Traficant’s devotion to the area he served was well-known, but his prominence was not one of the area’s selling points. And sometimes, there were locally-grown businessmen who thought they could be the transformation figure the area needed – but ended up becoming just as notorious as Traficant.
Mitchell Joseph, chairman and C.E.O. of The Joseph Company, displays their newly launched Chill-Can during an international can-making exhibition in Singapore on June 19, 1997. The Laguna Niguel, California-based company has developed the self-chilling can using an innovative "free evaporation" technology, though the British government announced it would propose a Europe-wide ban on the product due to its use of hydrofluorocarbons, which they claim are ecologically harmful. (AP Photo/Jonathan Drake)
In the late 1980s, Mickey Monus’ Phar-Mor chain had Sam Walton shaking in his boots. The “power-buying” discount drug and grocery chain was expanding rapidly. Monus was able to buy into Major League Baseball as the first owner of the expansion Colorado Rockies and started the World Basketball League.
But all that glittered most certainly was not gold. A full decade before Enron, Phar-Mor was using accounting tricks to make it look like they were doing more business and making more money than, uh, reality dictated. Monus and CFO Pat Finn ultimately went to prison for fraud, and the chain went bankrupt, emerged from it and went bankrupt again before its ultimate liquidation.
The Mahoning Valley’s industrial fortunes rose thanks in no small part to coal and iron deposits around the area. And in the early 2000s, when natural gas producers started fracking to get natural gas from the Marcellus shale, the Mahoning Valley saw some benefit. Environmental concerns were shouted down, Russo said, because fracking was seen as the industry that would bring the Valley back. The biggest thing it brought was earthquakes, linked to injection wells used to dispose of the wastewater.
Then, in 2016, ground was broken on a new project that was touted as revolutionizing the beverage industry. Chill-Can, which would make a self-chilling beverage can, was coming to Youngstown. It was viewed as a homecoming for Mitchell Joseph, a Youngstown State University alumni whose grandfather started a pop bottling company in the same neighborhood nearly a century earlier.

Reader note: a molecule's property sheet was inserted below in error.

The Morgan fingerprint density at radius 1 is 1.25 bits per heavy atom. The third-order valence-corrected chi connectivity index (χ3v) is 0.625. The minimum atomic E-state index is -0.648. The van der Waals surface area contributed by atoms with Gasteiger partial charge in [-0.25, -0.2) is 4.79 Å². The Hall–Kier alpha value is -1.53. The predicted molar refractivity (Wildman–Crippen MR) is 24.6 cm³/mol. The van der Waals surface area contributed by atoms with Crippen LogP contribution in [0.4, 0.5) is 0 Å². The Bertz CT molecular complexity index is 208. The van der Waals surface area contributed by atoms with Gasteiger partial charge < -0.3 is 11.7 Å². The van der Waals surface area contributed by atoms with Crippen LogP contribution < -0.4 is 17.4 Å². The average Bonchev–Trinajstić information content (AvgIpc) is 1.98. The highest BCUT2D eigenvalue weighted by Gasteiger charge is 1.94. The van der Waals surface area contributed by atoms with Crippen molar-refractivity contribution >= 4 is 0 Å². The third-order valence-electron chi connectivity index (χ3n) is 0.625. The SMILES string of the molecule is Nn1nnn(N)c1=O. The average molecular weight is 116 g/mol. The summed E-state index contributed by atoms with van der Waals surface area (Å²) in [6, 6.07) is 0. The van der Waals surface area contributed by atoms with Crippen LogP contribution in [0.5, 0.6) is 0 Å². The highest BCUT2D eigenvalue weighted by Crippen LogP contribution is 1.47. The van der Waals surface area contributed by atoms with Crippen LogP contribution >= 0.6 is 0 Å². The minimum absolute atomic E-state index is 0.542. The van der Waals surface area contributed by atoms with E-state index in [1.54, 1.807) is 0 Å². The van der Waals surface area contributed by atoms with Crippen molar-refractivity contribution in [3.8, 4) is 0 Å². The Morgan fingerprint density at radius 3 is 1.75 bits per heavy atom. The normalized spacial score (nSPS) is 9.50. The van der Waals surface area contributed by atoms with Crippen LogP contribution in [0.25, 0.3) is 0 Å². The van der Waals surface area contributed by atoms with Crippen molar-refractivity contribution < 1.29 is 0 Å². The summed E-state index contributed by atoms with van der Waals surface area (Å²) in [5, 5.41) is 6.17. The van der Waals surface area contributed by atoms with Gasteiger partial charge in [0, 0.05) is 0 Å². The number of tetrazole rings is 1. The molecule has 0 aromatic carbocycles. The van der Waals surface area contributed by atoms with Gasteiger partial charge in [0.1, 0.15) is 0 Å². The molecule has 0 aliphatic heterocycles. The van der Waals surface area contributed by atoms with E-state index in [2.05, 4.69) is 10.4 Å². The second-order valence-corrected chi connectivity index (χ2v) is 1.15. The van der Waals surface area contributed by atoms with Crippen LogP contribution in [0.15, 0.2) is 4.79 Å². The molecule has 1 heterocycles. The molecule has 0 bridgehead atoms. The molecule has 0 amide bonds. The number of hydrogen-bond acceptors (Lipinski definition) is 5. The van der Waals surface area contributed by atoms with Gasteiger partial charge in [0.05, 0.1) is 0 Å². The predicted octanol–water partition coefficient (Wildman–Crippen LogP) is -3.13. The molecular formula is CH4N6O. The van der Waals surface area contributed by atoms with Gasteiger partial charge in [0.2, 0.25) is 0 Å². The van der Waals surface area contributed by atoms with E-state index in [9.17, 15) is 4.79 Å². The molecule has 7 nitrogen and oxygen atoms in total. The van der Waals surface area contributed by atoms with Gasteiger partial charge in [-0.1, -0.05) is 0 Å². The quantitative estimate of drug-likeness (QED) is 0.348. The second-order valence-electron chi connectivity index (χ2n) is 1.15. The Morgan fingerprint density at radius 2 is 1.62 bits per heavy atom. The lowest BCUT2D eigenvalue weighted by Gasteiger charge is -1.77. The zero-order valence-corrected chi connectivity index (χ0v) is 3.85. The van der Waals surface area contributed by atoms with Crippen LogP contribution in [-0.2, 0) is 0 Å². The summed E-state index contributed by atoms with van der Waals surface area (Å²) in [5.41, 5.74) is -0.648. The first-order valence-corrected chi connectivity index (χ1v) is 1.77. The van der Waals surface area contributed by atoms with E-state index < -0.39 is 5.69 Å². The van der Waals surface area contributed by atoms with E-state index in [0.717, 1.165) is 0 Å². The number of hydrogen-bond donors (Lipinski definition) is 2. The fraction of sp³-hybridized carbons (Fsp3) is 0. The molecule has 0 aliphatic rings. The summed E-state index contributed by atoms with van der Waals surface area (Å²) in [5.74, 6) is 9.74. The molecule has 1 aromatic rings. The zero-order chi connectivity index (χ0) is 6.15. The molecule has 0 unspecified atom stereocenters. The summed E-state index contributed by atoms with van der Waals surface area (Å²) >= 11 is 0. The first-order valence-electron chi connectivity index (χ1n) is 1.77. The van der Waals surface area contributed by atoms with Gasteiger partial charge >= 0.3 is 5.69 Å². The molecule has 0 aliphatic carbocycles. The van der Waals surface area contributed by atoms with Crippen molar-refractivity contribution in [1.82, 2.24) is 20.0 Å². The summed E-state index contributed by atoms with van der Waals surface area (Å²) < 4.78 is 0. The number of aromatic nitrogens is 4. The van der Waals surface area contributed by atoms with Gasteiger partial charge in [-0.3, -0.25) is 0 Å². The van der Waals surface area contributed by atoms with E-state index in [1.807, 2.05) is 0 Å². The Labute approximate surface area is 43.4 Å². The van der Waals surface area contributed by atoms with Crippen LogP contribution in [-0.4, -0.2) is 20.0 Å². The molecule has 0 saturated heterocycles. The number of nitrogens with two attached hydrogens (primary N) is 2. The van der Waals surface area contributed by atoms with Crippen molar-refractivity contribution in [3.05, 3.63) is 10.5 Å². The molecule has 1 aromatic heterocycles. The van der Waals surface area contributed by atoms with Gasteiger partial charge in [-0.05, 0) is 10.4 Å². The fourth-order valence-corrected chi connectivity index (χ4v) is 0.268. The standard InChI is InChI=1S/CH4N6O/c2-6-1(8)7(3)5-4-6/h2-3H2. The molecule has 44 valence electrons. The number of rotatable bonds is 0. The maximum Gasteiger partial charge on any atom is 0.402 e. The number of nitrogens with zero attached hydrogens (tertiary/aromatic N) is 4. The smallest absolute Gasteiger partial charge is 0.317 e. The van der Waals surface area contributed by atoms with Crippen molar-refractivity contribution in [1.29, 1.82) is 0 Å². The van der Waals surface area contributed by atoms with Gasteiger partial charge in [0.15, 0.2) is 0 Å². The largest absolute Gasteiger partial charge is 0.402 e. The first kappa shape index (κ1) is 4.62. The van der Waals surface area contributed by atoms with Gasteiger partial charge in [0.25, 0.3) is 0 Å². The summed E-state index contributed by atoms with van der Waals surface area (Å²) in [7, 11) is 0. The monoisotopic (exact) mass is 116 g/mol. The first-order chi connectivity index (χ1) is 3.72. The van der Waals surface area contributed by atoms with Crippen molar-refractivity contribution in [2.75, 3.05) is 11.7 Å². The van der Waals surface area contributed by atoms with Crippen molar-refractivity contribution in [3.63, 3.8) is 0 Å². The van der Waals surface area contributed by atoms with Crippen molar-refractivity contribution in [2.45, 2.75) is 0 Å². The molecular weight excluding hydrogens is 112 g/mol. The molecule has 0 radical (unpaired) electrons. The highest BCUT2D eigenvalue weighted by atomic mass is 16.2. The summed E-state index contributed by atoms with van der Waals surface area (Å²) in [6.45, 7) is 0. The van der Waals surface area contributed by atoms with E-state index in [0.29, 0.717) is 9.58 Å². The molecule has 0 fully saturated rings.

The complex would create more than 200 jobs, and have the capacity of making potentially a billion self-chilling cans a year.
The Youngstown Works of U.S. Steel, shown Nov. 28, 1979. (AP Photo/Youngstown Vindicator)
Residents were bought out. Land was cleared. Tax breaks were given. More than four years later, not only have no cans been manufactured, but Mayor Tito Brown ordered the company to fulfill its obligations or repay grants, money spent by the city to buy property for the facility and tax abatements. (Chill-can has filed its own lawsuit, alleging it doesn’t have to repay the money.)
“I don’t think Mickey Monus, J.J. Cafaro and Mitchell Joseph were trying to put one over on anyone,” Lawson says. “They tried to make things better. They just couldn’t sustain things.”
But in one of the poorest cities in the United States, with the first school district in Ohio taken over by the state, good intentions can only go so far.
“There’s this feeling of, ‘What do we have to do?’” Lawson says. “We’ve done what we could, and it seemed like the cards were all stacked against us.
“We seem to lead the world in the painful postindustrial process. We’d like to lead in something else.”
Vince Guerrieri is a Youngstown native and journalist who’s worked for newspapers in the Mahoning Valley, Cleveland area, Pittsburgh, and Northwest Ohio. He’s the author of one sports history book and co-author of another, and his byline has appeared in publications as varied as Popular Mechanics, POLITICO, Smithsonian, Ohio Magazine, CityLab, and Deadspin. He lives near Cleveland.